SEC Sues Austin Real Estate Developer for Conducting Fraudulent Securities Offering
On Dec. 22, 2009, the Commission filed suit in the United States District Court for the Western District of Texas against Austin businessman Kurt B. Barton, Triton Financial, LLC (Triton), and Triton Acquisition, LP, d/b/a Triton Insurance, LP (Triton Insurance). The Commission alleges that from July 2008 through December 2009, the Defendants raised $8.4 million from approximately 90 investors in a fraudulent offering of "investor units" in Triton Insurance. The Commission further alleges that Barton, Triton and Triton Insurance: (i) misrepresented to investors how the offering proceeds would be used and (ii) misrepresented Triton Insurance's business operations.
Without admitting or denying the Commission's allegations, Barton, Triton and Triton Insurance have consented to permanent injunctions against future violations of the anti-fraud provisions. The Defendants have also consented to an order appointing a receiver and an order freezing their assets, prohibiting the destruction of documents, and requiring that they provide an accounting. [SEC v. Triton Financial, LLC, et al., Civil Action No. A09CA924 JN, United States District Court for the Western District of Texas (Austin Division)] (LR-21346)
Securities and Exchange Commission Obtains Emergency Asset Freeze of Profits Against Belgian Residents Based on Insider Purchasers of Call Options for Chattem, Inc. Prior to Acquisition Announcement
On Dec. 22, 2009, the Honorable Charles A. Pannell, Jr., U.S. District Judge for the Northern District of Georgia, entered a Temporary Restraining Order freezing assets of Nicolas Patrick Benoit Condroyer and Gilles Robert Roger, both of whom are citizens of France and reside in Brussels, Belgium. The Commission's complaint alleges that Condroyer and Roger engaged in illegal insider trading, in violation of the antifraud provisions of the federal securities laws. In addition to freezing approximately $4.2 million in assets, the Court's order: (i) provides for expedited discovery, and (ii) prohibits the defendants from destroying evidence.
On Dec. 21, 2009, Chattem, Inc., a company based in Chattanooga, Tennessee, announced that it had entered into a definitive agreement to be acquired by Sanofi-Aventis, a health care company located in France. Chattem manufactures and markets an array of the over-the-counter healthcare products and its shares are traded on the New York Stock Exchange. Under the acquisition agreement, Sanofi agreed to pay $1.9 billion for 100% of Chattem's outstanding shares, at a share price of $93.50 per share. According to the complaint, the acquisition share price represents a 32.6% premium above the closing price of $69.98 on the prior trading day, Friday, December 18th.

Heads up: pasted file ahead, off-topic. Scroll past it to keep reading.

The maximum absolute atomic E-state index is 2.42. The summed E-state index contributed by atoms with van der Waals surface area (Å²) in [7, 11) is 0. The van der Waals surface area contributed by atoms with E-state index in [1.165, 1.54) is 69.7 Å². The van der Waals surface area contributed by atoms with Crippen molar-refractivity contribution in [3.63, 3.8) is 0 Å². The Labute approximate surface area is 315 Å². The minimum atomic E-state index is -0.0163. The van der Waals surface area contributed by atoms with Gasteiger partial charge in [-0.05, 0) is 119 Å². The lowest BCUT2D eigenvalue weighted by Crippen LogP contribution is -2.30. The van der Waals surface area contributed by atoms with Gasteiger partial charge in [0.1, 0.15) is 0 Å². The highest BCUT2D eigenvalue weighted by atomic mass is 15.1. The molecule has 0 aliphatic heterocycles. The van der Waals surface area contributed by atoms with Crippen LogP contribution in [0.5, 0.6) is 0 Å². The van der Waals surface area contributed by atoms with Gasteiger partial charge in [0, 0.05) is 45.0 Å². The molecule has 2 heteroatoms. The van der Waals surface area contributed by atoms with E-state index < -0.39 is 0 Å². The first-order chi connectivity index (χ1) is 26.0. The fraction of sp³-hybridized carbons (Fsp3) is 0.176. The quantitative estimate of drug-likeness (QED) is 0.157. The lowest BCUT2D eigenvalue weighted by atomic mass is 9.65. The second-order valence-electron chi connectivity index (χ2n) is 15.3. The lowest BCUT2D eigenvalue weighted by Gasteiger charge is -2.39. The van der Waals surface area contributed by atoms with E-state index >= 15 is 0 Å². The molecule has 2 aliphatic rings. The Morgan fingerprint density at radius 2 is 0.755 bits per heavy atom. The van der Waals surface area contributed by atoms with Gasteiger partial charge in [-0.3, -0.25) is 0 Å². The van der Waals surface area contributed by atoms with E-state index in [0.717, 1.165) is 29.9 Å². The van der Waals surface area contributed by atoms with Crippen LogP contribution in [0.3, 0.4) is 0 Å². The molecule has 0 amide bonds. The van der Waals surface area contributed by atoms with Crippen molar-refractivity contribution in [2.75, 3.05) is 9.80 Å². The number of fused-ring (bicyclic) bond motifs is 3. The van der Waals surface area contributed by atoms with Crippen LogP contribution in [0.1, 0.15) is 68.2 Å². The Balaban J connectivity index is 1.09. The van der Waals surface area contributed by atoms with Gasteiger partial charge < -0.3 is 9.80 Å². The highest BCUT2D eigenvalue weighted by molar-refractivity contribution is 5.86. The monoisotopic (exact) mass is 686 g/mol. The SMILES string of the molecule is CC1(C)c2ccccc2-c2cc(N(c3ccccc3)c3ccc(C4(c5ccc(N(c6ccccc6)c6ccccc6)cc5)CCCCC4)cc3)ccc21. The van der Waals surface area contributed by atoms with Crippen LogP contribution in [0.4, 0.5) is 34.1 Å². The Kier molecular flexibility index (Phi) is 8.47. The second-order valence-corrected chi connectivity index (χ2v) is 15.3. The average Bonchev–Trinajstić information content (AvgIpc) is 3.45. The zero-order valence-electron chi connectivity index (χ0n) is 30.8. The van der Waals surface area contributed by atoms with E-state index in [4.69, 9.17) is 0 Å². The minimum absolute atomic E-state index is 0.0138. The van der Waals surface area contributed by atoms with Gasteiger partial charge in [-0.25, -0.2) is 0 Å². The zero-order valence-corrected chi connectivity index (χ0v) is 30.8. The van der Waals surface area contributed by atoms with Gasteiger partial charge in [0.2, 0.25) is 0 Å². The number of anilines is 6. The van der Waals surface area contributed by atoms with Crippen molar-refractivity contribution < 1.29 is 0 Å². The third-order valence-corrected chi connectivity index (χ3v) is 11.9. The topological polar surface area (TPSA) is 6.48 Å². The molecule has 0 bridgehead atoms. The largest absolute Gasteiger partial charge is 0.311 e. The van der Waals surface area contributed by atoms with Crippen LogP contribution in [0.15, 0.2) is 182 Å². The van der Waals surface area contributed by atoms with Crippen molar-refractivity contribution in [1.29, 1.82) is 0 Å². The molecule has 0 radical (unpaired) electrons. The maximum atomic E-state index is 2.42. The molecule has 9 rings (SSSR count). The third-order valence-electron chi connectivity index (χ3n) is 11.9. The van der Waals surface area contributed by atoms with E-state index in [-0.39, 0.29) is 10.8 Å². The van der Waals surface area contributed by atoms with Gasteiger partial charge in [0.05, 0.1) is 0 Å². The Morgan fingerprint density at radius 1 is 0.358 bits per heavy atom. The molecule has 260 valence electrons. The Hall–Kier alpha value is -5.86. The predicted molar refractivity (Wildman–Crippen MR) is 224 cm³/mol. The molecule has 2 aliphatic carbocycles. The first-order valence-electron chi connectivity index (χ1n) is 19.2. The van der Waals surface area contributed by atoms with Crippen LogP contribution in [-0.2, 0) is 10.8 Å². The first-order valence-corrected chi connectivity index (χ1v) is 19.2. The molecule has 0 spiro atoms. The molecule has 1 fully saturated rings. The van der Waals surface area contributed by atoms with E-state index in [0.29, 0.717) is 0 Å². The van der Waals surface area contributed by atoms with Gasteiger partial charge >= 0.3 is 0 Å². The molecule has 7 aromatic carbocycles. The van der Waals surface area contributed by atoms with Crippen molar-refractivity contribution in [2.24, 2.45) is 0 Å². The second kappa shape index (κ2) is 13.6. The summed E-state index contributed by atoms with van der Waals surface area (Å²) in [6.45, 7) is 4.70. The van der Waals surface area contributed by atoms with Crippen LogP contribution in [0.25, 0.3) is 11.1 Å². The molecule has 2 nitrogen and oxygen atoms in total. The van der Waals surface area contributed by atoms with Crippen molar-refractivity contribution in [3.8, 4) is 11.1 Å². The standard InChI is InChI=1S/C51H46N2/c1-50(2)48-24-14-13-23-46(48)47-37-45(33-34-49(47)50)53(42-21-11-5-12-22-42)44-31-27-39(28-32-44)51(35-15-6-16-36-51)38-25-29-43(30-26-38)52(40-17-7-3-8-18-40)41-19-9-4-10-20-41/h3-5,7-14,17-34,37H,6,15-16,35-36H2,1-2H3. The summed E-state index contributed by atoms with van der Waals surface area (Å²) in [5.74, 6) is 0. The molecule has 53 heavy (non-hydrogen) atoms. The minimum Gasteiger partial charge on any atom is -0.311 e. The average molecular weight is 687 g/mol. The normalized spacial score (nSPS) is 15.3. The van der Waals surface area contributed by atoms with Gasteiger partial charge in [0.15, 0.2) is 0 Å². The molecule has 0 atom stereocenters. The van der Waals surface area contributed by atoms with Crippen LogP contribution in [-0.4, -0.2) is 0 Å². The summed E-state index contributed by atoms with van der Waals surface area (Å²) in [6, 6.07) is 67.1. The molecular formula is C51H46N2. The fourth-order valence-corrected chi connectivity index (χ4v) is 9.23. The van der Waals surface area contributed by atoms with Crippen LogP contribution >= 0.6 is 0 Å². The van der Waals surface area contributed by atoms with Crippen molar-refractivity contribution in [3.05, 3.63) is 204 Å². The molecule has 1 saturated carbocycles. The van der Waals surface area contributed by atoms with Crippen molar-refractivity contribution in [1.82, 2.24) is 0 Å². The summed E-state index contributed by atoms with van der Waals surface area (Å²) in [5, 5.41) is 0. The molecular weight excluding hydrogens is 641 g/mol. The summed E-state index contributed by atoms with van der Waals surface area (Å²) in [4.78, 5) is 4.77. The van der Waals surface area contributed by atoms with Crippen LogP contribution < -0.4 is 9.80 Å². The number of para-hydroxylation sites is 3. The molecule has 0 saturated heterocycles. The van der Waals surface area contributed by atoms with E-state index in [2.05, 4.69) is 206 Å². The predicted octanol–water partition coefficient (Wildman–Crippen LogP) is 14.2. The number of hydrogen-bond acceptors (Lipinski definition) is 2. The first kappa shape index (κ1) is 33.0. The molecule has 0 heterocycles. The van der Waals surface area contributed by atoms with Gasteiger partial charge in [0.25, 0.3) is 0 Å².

The Commission further alleges that between December 7 and On Dec. 18, 2009, Condroyer, while in possession of material, nonpublic information regarding this acquisition, purchased over 1,900 "out-of-the-money" call option contracts for Chattem stock in a newly-opened account at an options brokerage firm in the United States. Substantially all of those contracts were set to expire on Jan. 15, 2010, within weeks of the purchase date. The Commission similarly alleges that that on December 17 and On Dec. 18, 2009, Roger, while in possession of material, nonpublic information regarding this acquisition, purchased 940 "out-of-the-money" call option contracts for Chattem in an account at an options brokerage firm in the United States. According to the complaint, Roger had only opened this account on Dec. 14, 2009. All of the call option contracts purchased by Roger were set to expire on Jan. 15, 2010, within weeks of the purchase date, according to the complaint. The complaint further alleges that, on Dec. 21, 2009, after the acquisition was announced, Condroyer and Roger sold all of their call option contracts, generating illicit profits of approximately $2.8 million for Condroyer and $1.4 million for Roger. Since the accounts were opened, the complaint alleges that there have been no transactions in either account other than the purchase and sale of Chattem call options.